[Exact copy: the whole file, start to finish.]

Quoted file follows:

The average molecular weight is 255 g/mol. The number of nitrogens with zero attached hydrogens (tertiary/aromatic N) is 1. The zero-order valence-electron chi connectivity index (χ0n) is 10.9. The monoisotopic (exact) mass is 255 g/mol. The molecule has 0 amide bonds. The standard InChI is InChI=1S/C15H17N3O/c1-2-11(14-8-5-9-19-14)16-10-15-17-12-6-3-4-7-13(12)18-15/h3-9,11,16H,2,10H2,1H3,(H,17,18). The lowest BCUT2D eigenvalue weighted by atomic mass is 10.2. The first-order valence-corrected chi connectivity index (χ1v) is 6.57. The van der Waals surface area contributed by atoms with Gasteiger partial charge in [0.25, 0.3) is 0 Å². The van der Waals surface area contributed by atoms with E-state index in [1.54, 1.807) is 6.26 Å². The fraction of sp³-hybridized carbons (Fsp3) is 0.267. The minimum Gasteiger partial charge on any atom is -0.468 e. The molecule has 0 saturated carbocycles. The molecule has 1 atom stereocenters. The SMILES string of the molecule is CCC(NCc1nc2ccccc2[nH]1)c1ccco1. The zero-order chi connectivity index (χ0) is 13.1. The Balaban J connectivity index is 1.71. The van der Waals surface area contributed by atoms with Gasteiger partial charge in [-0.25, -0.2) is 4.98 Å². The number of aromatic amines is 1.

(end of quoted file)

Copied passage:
The average molecular weight is 255 g/mol. The number of nitrogens with zero attached hydrogens (tertiary/aromatic N) is 1. The zero-order valence-electron chi connectivity index (χ0n) is 10.9. The monoisotopic (exact) mass is 255 g/mol. The molecule has 0 amide bonds. The standard InChI is InChI=1S/C15H17N3O/c1-2-11(14-8-5-9-19-14)16-10-15-17-12-6-3-4-7-13(12)18-15/h3-9,11,16H,2,10H2,1H3,(H,17,18). The lowest BCUT2D eigenvalue weighted by atomic mass is 10.2. The first-order valence-corrected chi connectivity index (χ1v) is 6.57. The van der Waals surface area contributed by atoms with Gasteiger partial charge in [0.25, 0.3) is 0 Å². The van der Waals surface area contributed by atoms with E-state index in [1.54, 1.807) is 6.26 Å². The fraction of sp³-hybridized carbons (Fsp3) is 0.267. The minimum Gasteiger partial charge on any atom is -0.468 e. The molecule has 0 saturated carbocycles. The molecule has 1 atom stereocenters. The SMILES string of the molecule is CCC(NCc1nc2ccccc2[nH]1)c1ccco1. The zero-order chi connectivity index (χ0) is 13.1. The Balaban J connectivity index is 1.71. The van der Waals surface area contributed by atoms with Gasteiger partial charge in [-0.25, -0.2) is 4.98 Å². The number of aromatic amines is 1.